The defendant's final exception is to the trial justice's denial of his motion for a new trial. With respect to this contention, defendant makes several arguments, most of which go to the weight that the trial justice gave or did not give to the evidence as defendant views it. Such argument is unavailing, howeever, unless it tends to establish that the trial justice in passing on the new trial motion either failed to exercise his independent judgment in considering the evidence and passing on credibility, State v. Pella, 101 R.I. 62, 220 A.2d 226, or in the performance of that duty misconceived or overlooked material evidence on a controlling issue, State v. Herbert, 89 R.I. 355, 152 A.2d 545. If the decision were faulty in either respect it would be the duty of this court to disregard the trial justice's decision and examine the evidence for ourselves to determine whether there were any, which if believed, would be competent to support the jury's verdict of guilty beyond a reasonable doubt. Such evidence appearing, the jury's *731 verdict will not be disturbed by us, State v. Contreras filed May 14, 1969. In the case at bar, however, defendant does not seriously contend that the trial justice either failed to exercise his independent judgment, or having exercised such judgment, overlooked or misconceived material evidence, nor, from our reading of the trial justice's decision could such a contention be validly made. What he principally argues is that the trial justice's decision is contrary to the law and the evidence in that proof of defendant's having fraudulently received the stolen metals is an essential element of the offense charged and that the record is barren of any evidence in this regard. In State v. Kurowski, 100 R.I. 25, 28, 210 A.2d 873, 875, this court held. "The phrase `guilty knowledge' as used in the second clause of § 11-41-2 refers back to the phrase `knowing the same to be stolen' in the first clause thereof and means a fraudulent intent concurrent with the act." It was with this interpretation of the presumption created by § 11-41-2 that the trial justice instructed the jury in his charge. No exception having been taken thereto, the instruction as given is the law of the case. State v. Pella, supra.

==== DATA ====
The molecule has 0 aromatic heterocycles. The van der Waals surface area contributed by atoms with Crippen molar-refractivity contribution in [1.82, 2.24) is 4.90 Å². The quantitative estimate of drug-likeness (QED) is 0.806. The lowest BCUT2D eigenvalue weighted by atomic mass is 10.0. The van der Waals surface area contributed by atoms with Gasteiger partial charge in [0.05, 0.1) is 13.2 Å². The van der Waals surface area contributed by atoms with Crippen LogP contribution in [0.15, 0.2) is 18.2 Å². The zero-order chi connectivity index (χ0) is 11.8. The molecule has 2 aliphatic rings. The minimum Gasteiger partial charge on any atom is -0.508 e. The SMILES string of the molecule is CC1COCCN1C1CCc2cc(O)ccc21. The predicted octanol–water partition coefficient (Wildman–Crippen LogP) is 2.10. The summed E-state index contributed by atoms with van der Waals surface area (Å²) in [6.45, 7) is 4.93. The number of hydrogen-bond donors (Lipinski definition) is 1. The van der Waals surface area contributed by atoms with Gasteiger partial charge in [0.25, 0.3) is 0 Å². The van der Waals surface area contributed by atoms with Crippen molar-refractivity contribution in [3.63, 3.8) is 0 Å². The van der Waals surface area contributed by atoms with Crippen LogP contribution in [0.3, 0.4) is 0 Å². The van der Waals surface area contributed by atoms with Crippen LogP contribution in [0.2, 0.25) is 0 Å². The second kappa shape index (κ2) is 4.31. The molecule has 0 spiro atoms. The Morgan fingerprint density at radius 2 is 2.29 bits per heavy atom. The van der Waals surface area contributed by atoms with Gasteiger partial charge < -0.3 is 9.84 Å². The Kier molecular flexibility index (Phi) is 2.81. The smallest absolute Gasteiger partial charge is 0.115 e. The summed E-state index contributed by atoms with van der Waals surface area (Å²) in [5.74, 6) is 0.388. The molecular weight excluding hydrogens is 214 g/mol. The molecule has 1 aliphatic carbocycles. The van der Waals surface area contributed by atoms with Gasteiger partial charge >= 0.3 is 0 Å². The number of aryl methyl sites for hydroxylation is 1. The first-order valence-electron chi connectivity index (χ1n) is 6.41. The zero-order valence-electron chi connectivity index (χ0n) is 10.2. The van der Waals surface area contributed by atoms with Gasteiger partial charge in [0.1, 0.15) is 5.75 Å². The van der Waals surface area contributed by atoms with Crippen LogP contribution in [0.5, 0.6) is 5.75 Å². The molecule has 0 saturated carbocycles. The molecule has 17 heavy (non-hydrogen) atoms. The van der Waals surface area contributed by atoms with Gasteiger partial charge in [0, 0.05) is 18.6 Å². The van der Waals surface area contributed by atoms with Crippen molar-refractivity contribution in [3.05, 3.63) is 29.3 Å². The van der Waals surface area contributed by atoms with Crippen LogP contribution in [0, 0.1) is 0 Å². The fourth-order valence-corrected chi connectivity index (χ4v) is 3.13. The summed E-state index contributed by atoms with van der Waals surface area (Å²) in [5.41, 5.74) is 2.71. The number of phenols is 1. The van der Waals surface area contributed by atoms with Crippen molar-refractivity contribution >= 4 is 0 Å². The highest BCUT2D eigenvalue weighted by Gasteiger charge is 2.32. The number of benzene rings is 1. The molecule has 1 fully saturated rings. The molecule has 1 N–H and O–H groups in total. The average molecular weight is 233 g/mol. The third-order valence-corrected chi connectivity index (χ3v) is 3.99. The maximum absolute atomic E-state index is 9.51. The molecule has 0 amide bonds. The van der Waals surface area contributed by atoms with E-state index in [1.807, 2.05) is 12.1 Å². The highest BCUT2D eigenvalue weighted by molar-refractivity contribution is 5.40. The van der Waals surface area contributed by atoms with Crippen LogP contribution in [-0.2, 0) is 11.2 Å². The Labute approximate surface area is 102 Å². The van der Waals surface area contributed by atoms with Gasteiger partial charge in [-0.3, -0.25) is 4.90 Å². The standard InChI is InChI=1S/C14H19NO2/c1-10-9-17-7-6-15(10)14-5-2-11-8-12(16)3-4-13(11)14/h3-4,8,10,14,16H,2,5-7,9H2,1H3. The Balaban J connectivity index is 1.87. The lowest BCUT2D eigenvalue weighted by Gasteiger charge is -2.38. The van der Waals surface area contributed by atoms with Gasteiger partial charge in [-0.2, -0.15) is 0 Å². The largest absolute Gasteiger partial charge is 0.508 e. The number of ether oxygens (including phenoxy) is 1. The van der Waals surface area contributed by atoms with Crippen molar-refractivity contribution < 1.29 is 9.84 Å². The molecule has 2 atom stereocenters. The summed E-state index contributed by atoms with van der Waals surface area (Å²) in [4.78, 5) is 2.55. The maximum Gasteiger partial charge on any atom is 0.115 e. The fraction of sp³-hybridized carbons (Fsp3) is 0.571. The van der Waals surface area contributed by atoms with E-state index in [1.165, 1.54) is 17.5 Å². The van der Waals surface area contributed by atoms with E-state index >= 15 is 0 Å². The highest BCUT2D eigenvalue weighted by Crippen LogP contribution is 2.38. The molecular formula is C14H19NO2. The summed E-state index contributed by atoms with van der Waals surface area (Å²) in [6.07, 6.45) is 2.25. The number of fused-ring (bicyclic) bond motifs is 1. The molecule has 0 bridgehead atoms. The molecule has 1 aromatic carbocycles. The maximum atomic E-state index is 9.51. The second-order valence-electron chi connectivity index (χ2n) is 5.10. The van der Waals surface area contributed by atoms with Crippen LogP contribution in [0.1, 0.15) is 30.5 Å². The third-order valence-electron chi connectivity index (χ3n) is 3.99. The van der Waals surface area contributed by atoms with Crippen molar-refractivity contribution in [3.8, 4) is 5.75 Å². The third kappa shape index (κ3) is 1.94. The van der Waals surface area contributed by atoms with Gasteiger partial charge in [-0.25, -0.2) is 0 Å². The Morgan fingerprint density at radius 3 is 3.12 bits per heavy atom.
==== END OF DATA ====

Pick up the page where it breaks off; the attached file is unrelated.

It is fundamental that in exercising his independent judgment when passing on a new trial motion, the trial justice must apply the evidence as he views it to the law that he gave to the jury. Lee v. Kindelan, 80 R.I. 212, 95 A.2d 51, cert. denied, 345 U.S. 1000, 73 S. Ct. 1146, 97 L. Ed. 1406. Hence we find no valid ground to fault the trial justice in denying defendant's motion for a new trial, and defendant's exception thereto is also overruled.

Even so, defendant further argues that § 11-41-2 is unconstitutional in that it creates a presumption of guilt contrary to the protection guaranteed by art. I, secs. 10 and 14 of the constitution of this state, and the due process guarantees of art. 14 of amendments to the constitution of the United States. This question of constitutionality was raised for the first time in this court, and the state contends that it is not properly before us. Citing State v. Quattrocchi, 103 R.I. 115, 235 A.2d 99; State v. Hartman, 65 R.I. 174, 14 A.2d 18; State v. Werner, 87 R.I. 314, 140 A.2d 502. In reply, defendant argues, in essence, that the instant case presents a situation where refusal by this court to consider the constitutionality of the subject statute would amount to adherence to state procedure in violation of a basic constitutional right, which adherence would be violative of the rule enunciated in Fay v. Noia, 372 U.S. 391, 83 S. Ct. 822. 9 L. Ed. 2d 837.

Be that as it may, this clash of positions between defendant and the state is rendered academic by the decision of this court in State v. Kurowski, supra. There, the constitutionality of the subject statute was considered with regard to those contentions made by the instant defendant, and upheld.

All of the defendant's exceptions are overruled, and the case is remitted to the superior court for further proceedings.


[1] The placing of the burden on defendant to go forward and rebut the statutory presumption is of particular moment here for the reason that the instant defendant elected not to testify.